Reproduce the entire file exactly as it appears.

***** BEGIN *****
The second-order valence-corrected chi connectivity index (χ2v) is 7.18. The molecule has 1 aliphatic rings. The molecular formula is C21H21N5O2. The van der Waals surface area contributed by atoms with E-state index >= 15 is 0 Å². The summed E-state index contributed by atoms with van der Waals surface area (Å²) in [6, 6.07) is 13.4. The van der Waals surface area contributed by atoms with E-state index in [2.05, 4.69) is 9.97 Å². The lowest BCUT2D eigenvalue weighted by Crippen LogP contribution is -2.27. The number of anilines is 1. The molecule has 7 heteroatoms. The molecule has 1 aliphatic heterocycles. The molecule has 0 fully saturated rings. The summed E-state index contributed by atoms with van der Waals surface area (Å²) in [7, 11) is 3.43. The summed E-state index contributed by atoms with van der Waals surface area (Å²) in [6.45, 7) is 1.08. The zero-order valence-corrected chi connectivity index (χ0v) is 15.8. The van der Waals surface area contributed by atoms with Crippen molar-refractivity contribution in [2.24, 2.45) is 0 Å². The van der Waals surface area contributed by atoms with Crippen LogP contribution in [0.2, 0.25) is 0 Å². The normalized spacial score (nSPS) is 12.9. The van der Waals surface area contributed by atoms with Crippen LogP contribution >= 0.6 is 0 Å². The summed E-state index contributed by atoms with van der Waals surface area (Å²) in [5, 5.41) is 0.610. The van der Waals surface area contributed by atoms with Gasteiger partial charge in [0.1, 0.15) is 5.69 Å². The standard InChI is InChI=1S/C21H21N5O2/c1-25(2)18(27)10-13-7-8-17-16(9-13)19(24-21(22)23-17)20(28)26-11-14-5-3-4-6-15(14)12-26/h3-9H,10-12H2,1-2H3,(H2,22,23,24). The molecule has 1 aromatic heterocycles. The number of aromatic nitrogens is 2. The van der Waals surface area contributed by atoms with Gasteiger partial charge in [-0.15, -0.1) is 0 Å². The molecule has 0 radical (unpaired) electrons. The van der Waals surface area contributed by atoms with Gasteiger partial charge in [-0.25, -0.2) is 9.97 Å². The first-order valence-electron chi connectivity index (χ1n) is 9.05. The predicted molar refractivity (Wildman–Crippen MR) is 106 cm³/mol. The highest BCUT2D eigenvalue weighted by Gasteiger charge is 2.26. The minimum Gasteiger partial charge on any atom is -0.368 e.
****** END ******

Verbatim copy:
The second-order valence-corrected chi connectivity index (χ2v) is 7.18. The molecule has 1 aliphatic rings. The molecular formula is C21H21N5O2. The van der Waals surface area contributed by atoms with E-state index >= 15 is 0 Å². The summed E-state index contributed by atoms with van der Waals surface area (Å²) in [6, 6.07) is 13.4. The van der Waals surface area contributed by atoms with E-state index in [2.05, 4.69) is 9.97 Å². The lowest BCUT2D eigenvalue weighted by Crippen LogP contribution is -2.27. The number of anilines is 1. The molecule has 7 heteroatoms. The molecule has 1 aliphatic heterocycles. The molecule has 0 fully saturated rings. The summed E-state index contributed by atoms with van der Waals surface area (Å²) in [7, 11) is 3.43. The summed E-state index contributed by atoms with van der Waals surface area (Å²) in [6.45, 7) is 1.08. The zero-order valence-corrected chi connectivity index (χ0v) is 15.8. The van der Waals surface area contributed by atoms with Crippen molar-refractivity contribution in [2.24, 2.45) is 0 Å². The van der Waals surface area contributed by atoms with Crippen LogP contribution in [0.2, 0.25) is 0 Å². The normalized spacial score (nSPS) is 12.9. The van der Waals surface area contributed by atoms with Crippen LogP contribution >= 0.6 is 0 Å². The summed E-state index contributed by atoms with van der Waals surface area (Å²) in [5, 5.41) is 0.610. The van der Waals surface area contributed by atoms with Gasteiger partial charge in [0.1, 0.15) is 5.69 Å². The standard InChI is InChI=1S/C21H21N5O2/c1-25(2)18(27)10-13-7-8-17-16(9-13)19(24-21(22)23-17)20(28)26-11-14-5-3-4-6-15(14)12-26/h3-9H,10-12H2,1-2H3,(H2,22,23,24). The molecule has 1 aromatic heterocycles. The number of aromatic nitrogens is 2. The van der Waals surface area contributed by atoms with Gasteiger partial charge in [-0.15, -0.1) is 0 Å². The molecule has 0 radical (unpaired) electrons. The van der Waals surface area contributed by atoms with Gasteiger partial charge in [-0.25, -0.2) is 9.97 Å². The first-order valence-electron chi connectivity index (χ1n) is 9.05. The predicted molar refractivity (Wildman–Crippen MR) is 106 cm³/mol. The highest BCUT2D eigenvalue weighted by Gasteiger charge is 2.26. The minimum Gasteiger partial charge on any atom is -0.368 e.